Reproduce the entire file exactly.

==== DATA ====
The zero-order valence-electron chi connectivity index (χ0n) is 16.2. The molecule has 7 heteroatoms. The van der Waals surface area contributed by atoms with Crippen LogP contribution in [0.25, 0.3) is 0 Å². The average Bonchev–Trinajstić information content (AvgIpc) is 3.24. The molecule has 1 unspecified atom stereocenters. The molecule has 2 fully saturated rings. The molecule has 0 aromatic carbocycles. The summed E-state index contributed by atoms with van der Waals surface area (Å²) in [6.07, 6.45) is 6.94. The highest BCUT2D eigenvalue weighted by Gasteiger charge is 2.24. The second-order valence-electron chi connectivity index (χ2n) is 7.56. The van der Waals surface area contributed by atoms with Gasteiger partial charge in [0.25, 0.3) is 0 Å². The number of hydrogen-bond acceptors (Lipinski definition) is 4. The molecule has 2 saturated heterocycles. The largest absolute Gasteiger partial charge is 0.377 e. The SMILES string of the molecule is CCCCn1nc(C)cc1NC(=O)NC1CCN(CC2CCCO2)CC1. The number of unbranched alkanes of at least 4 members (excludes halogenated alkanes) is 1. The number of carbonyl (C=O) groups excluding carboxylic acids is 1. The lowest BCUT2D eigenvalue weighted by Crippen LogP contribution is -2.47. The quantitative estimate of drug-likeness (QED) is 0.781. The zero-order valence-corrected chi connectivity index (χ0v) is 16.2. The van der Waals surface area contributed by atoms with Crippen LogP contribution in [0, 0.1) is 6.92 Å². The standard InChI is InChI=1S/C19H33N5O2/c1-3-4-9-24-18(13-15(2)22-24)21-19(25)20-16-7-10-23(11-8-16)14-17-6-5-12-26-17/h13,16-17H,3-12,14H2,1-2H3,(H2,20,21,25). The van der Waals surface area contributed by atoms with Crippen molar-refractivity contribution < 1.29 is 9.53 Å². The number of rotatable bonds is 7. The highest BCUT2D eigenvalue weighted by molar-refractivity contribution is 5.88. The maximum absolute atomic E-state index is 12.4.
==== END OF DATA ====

The zero-order valence-electron chi connectivity index (χ0n) is 16.2. The molecule has 7 heteroatoms. The van der Waals surface area contributed by atoms with Crippen LogP contribution in [0.25, 0.3) is 0 Å². The average Bonchev–Trinajstić information content (AvgIpc) is 3.24. The molecule has 1 unspecified atom stereocenters. The molecule has 2 fully saturated rings. The molecule has 0 aromatic carbocycles. The summed E-state index contributed by atoms with van der Waals surface area (Å²) in [6.07, 6.45) is 6.94. The highest BCUT2D eigenvalue weighted by Gasteiger charge is 2.24. The second-order valence-electron chi connectivity index (χ2n) is 7.56. The van der Waals surface area contributed by atoms with Gasteiger partial charge in [0.25, 0.3) is 0 Å². The number of hydrogen-bond acceptors (Lipinski definition) is 4. The molecule has 2 saturated heterocycles. The largest absolute Gasteiger partial charge is 0.377 e. The SMILES string of the molecule is CCCCn1nc(C)cc1NC(=O)NC1CCN(CC2CCCO2)CC1. The number of unbranched alkanes of at least 4 members (excludes halogenated alkanes) is 1. The number of carbonyl (C=O) groups excluding carboxylic acids is 1. The lowest BCUT2D eigenvalue weighted by Crippen LogP contribution is -2.47. The quantitative estimate of drug-likeness (QED) is 0.781. The zero-order valence-corrected chi connectivity index (χ0v) is 16.2. The van der Waals surface area contributed by atoms with Crippen LogP contribution in [0, 0.1) is 6.92 Å². The standard InChI is InChI=1S/C19H33N5O2/c1-3-4-9-24-18(13-15(2)22-24)21-19(25)20-16-7-10-23(11-8-16)14-17-6-5-12-26-17/h13,16-17H,3-12,14H2,1-2H3,(H2,20,21,25). The van der Waals surface area contributed by atoms with Crippen molar-refractivity contribution < 1.29 is 9.53 Å². The number of rotatable bonds is 7. The highest BCUT2D eigenvalue weighted by molar-refractivity contribution is 5.88. The maximum absolute atomic E-state index is 12.4.